Fairway Green utilizes its own custom turf-type tall fescue mixture.  Our seed is handpicked for high performing varieties that are Brown Patch resistant, heat/dry tolerant and provide quality color and texture. This special mixture is made for use in our Transitional Zone. Fairway Green’s seed mixture, “Southern Perfection”, has 0% weed and 0% other crop contamination.  Southern Perfection is WaterStar® qualified through the Turfgrass Water Conservation Alliance (TWCA).

Core aeration seeding is a common practice to seed Fescue in the fall.  Core aeration helps reduce upper soil compaction and prepares a seeding bed at the same time. A seeding bed is needed to have the best seed to soil contact for the best possible germination rate and establishment.

Important Information!

Due to factors beyond our control (watering, soil and climatic conditions, adverse weather conditions, etc.) we cannot guarantee a stand of turf after seeding. We guarantee that Fairway Green will do the seeding job properly.  Please, you MUST contact us within three business days if you have any concerns about the service performed today. We use the best seed available on the market.  After the job is completed, success is totally in your hands! Watering is the key to successful results on your new seeding.  If you cannot water, be patient.  The seed will still germinate but will take much longer.

Core aeration seeding

Fairway Green uses and offers to customers and non-customers its very own hand selected turf type tall fescue mixture: Southern Perfection.  Fairway Green’s Southern Perfection contains a mixture of 60% Falcon IV, 19% Tribute II, 19% Renegade DT. Turfgrass for the next century…winning the fight against surface-feeding insects, grows slow but grows strong…your lawn will never be greener; naturally cut down on clippings and mowing. Falcon IV, Tribute II and Renegade DT are the best tall fescue varieties available in the industry. Tested across multiple states, locations and environments these varieties exhibit improved turf quality, vibrant turf color, excellent disease resistance and improved stress tolerance. Fast germination and enhanced knitting of turf for improved sod strength and traffic tolerance. Southern Perfection contains 0% weed seed and 0% other crop seed.Southern Perfection is Water Star® qualified by the Turfgrass Water Conservation Alliance (TWCA). Visit Turfgrass Water Conservation Alliance for additional information about this exciting program.

Reminder About Crabgrass and Broadleaf Weeds This Time of Year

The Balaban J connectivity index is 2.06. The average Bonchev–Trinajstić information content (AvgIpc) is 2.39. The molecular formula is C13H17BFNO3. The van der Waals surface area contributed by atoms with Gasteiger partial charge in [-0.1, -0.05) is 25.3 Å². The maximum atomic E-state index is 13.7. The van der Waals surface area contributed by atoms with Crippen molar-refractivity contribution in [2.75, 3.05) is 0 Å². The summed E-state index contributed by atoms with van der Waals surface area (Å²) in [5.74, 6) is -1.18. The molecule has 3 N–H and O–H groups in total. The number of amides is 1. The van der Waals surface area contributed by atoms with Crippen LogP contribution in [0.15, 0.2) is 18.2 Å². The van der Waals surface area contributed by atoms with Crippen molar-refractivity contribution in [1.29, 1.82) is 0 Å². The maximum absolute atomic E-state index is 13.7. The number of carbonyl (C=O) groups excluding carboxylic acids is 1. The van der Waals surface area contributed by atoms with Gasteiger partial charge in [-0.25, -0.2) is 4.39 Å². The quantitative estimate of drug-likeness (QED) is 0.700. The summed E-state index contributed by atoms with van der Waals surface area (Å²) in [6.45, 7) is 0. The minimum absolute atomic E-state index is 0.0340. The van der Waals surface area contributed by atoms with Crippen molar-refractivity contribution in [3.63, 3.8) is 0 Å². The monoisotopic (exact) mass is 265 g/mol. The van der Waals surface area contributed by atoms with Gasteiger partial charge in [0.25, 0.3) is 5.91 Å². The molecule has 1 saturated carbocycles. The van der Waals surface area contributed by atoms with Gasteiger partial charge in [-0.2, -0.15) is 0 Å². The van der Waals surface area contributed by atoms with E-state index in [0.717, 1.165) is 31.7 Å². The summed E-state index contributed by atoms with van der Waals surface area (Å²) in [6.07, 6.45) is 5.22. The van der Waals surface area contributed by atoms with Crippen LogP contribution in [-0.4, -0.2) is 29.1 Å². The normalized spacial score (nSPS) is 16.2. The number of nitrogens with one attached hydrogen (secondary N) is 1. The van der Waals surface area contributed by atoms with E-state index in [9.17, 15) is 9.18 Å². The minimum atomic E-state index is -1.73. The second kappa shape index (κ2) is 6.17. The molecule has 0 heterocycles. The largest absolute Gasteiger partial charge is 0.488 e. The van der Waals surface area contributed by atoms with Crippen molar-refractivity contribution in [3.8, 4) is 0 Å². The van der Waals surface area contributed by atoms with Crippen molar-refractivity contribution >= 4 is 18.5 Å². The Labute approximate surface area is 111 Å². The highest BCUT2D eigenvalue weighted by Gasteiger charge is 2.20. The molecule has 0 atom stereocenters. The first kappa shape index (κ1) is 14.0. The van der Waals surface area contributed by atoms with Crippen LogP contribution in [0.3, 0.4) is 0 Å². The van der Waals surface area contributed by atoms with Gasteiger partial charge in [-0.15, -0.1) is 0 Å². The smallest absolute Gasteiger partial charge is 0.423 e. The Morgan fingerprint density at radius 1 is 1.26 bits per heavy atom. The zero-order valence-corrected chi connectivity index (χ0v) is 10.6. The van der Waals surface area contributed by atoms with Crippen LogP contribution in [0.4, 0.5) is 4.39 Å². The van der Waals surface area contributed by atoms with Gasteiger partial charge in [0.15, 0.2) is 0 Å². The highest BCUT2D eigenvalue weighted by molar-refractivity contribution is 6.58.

It is not uncommon to have some crabgrass germinating in the lawn around the end of July through August.  The pre-emergent applied earlier in the year will start to degrade and break down. Generally, Crabgrass will germinate in areas with thin turf, along roadways and other hard surfaces, and in high spots of the lawn.  Pre-emergent breakdown is especially important in Fescue lawns because seeding needs to take place starting at the end of August to mid-October. Fescue seedlings would not be able to survive with pre-emergent still bonded to the soil particles. 

You also may notice an increase in broadleaf weed germination at this time. Pre-emergent Crabgrass control also helps control broadleaf weed germination.

What is the Mimosa Tree-Looking Weed in my Yard? 

It is a summer broadleaf weed called Chamberbitter.  In fact, one of its nicknames is Little Mimosa weed.  It is a broadleaf weed that is thought to have been introduced from Florida from pine straw about 15 years ago.  It is a prolific seeder and has done well moving around the Triangle from straw and other means.  It typically germinates in mid to late summer and usually appears around pine straw and birdfeeders first.  It will grow straight up like a tree until mowed. Chamber Bitter spreads by seed.  Seed pods are under and along the leaf branches and contain hundreds of seeds per plant. 

It is a difficult broadleaf weed to control with the available broadleaf weed control products.  We identify our customers that have this broadleaf weed and try to make multiple weed control applications to gain some control on spreading.